Update 22/4/21 – Just gave the guide a bit of a clean-up and added a few new items in preparation for a presentation I am giving soon. Enjoy #phdlife
Self-care is any deliberate/ intentional/ strategic activity you engage in with the purpose of improving some aspect of your wellbeing: physical, mental, emotional, social, spiritual, intellectual.
I view it as a balancing force against the demands of everyday life. These demands use up life energy. Self-care replenishes that energy.
What is replenishing for one person, isn’t necessarily replenishing for another person, so each of us is responsible for working out what types of activities constitute self-care for us.
For example, some people find the preparation and enjoyment of food to be much loved activities. Others (like me) find it a chore.
Some people find exercise, although tiring, to be a wonderful psychological/physical ‘reset’ button. Others just find it tiring and silly.
Reflecting the diverse range of activities that one might engage in for self-care, our Self-Care Mega Guide contains many suggestions on what you could do to build wellbeing. It is a collection of activities that I’ve read or heard about along the way that have logical, and often empirically demonstrated links to improving wellbeing. My hope is that most people could find an idea in that guide that they could use in their own life.
In recent times, I’ve started to think about self-care from the perspective of specific groups such as students on clinical placements, students working towards a career in the helping professions, students in the creative arts. Thinking about self-care from the perspective of a specific group requires you to think about the unique challenges that are facing that group.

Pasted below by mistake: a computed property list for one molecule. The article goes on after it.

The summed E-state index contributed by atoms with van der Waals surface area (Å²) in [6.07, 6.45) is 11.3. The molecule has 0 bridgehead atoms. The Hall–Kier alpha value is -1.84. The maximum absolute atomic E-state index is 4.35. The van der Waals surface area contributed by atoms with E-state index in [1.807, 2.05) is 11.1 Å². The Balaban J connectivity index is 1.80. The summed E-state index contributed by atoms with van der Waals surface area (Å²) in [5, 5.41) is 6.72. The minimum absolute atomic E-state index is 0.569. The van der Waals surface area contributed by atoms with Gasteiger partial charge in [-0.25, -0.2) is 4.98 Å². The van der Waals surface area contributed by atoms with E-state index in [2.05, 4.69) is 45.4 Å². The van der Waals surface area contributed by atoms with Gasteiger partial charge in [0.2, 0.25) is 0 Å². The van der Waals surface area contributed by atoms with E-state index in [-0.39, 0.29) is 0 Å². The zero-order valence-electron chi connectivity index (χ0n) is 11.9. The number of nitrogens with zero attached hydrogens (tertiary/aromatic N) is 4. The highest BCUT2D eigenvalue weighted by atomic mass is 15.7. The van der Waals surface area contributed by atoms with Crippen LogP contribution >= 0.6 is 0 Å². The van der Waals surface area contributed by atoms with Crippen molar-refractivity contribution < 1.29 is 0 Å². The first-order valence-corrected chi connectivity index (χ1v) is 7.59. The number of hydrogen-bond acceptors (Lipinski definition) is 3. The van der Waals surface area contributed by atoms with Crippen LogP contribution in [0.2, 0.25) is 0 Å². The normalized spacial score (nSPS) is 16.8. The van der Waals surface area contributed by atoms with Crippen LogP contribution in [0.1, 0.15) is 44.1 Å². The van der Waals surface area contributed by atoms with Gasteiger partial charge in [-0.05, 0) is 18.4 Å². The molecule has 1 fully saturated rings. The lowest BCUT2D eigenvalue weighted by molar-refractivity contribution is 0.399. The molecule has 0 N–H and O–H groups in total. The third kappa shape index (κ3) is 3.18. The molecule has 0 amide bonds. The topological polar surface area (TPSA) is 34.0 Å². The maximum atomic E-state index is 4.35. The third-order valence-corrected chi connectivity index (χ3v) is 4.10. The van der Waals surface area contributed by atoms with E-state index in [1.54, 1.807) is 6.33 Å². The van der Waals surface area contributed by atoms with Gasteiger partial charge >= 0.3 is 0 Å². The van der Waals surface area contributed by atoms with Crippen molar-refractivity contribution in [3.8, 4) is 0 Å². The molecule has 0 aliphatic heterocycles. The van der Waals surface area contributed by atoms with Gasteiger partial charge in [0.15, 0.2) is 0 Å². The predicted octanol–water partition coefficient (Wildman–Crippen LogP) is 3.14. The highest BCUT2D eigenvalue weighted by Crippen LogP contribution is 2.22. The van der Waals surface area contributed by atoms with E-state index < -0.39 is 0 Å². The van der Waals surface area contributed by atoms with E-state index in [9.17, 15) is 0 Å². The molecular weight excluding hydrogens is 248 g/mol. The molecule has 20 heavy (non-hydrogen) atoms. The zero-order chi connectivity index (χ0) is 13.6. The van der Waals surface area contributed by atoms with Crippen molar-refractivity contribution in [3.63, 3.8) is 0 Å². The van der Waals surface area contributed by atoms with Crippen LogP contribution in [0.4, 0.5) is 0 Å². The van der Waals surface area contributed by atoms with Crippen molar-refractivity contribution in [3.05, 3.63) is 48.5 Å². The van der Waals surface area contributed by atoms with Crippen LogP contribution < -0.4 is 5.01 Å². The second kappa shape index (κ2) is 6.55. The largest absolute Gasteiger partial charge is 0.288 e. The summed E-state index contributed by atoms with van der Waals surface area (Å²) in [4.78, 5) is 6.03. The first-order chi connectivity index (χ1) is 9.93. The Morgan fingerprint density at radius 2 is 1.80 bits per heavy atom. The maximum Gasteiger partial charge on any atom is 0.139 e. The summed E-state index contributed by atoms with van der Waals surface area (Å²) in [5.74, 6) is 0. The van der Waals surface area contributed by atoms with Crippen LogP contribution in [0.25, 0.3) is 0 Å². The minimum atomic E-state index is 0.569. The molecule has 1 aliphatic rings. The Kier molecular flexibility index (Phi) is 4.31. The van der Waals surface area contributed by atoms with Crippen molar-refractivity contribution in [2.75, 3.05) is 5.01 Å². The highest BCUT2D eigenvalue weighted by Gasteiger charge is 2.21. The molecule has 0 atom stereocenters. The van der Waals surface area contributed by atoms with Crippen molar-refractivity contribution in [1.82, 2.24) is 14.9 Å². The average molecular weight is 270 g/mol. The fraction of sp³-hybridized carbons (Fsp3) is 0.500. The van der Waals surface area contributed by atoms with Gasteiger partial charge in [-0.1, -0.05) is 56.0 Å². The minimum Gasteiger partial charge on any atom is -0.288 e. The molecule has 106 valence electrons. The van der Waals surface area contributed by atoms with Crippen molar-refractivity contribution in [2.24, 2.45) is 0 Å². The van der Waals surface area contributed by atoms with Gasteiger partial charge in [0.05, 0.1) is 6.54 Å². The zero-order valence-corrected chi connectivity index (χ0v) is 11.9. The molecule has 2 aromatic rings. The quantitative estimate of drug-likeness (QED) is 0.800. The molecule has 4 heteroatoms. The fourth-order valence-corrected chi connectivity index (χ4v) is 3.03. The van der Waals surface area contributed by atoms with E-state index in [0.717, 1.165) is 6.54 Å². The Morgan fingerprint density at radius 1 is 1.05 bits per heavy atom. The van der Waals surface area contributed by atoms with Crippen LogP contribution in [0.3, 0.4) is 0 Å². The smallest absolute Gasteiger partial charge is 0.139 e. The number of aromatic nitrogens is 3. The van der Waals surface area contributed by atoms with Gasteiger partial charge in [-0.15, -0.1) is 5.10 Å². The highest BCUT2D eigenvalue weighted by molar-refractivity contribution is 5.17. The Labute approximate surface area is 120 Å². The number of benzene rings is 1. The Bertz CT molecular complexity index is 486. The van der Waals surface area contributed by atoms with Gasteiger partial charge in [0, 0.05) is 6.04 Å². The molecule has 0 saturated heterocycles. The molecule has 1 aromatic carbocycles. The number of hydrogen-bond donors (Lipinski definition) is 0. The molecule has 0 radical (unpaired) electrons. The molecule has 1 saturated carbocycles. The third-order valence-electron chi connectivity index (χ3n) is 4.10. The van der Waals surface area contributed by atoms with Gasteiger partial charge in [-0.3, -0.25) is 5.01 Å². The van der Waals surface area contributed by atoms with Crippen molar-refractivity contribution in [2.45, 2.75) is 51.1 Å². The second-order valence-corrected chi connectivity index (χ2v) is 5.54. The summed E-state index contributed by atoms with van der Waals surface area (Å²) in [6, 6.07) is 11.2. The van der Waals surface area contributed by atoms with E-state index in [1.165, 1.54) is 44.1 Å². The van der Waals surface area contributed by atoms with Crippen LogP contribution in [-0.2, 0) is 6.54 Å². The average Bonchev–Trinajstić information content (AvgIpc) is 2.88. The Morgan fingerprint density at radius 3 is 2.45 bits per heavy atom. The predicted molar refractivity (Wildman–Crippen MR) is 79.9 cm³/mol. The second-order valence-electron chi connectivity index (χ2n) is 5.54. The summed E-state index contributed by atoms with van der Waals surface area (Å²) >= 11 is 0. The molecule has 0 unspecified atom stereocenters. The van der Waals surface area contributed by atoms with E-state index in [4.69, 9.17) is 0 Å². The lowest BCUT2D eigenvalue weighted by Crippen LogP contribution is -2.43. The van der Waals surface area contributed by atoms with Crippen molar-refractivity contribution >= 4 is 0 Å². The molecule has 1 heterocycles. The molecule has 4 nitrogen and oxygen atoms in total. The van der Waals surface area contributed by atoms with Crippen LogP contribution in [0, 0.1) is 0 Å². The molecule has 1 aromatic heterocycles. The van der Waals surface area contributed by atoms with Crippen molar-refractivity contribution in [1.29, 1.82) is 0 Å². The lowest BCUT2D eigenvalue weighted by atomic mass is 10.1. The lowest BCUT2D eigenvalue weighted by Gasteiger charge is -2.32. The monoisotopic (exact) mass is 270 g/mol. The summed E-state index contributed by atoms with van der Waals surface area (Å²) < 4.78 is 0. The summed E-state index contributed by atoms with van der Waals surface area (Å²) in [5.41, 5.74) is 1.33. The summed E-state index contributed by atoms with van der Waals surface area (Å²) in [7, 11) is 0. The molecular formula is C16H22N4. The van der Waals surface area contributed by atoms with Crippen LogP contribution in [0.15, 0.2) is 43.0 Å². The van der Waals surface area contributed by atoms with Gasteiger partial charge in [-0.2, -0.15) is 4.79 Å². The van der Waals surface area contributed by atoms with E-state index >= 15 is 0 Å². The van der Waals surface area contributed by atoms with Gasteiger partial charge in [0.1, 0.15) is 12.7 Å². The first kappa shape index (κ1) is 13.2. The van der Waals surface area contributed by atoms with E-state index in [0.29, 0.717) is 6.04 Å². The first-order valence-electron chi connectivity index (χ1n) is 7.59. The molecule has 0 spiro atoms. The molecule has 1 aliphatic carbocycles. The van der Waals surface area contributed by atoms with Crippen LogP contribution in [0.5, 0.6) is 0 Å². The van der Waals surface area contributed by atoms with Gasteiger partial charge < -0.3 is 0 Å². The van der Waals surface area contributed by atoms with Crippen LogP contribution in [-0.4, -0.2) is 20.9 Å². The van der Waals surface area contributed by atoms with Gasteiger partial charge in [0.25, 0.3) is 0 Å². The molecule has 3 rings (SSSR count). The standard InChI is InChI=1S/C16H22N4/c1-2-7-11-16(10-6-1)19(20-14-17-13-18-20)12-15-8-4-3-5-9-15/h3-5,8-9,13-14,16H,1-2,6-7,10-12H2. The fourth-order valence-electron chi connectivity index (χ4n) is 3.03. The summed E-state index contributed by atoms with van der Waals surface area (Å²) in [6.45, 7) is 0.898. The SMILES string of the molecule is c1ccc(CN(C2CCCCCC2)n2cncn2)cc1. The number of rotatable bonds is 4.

Thus I am happy today to be presenting our third version of the Self-Care for PhD students.
A PhD is a uniquely stressful and rewarding process. If appropriate to someone’s goals and talents, then I totally recommend doing one. But I am also aware, having done one, and co-supervised a couple that they aren’t a ‘walk in the park’. There are stressors and challenges unique to the experience of completing a PhD.
So this Self-Care Guide for PhD Students addresses a few things:
- Some recommendations from me, from my own experience, on things you can do to make the experience more rewarding.
- Some recommendations (based on my reading of the fairly scant literature) of the individually modifiable factors that predict PhD completion and satisfaction
- All the self-care strategies that appear in other self-care documents that we create
- Some guidance on when to reach out for help and links to the necessary resources for doing so.
Download, read, share, comment.
If there is something you’d like to see in a future edition of this self-care guide, let me know (firstname.lastname@example.org)
If you are PhD student and you have some tips and techniques that have helped you during your PhD, I’d also really like to hear from you. We hope to include student stories of success in future versions.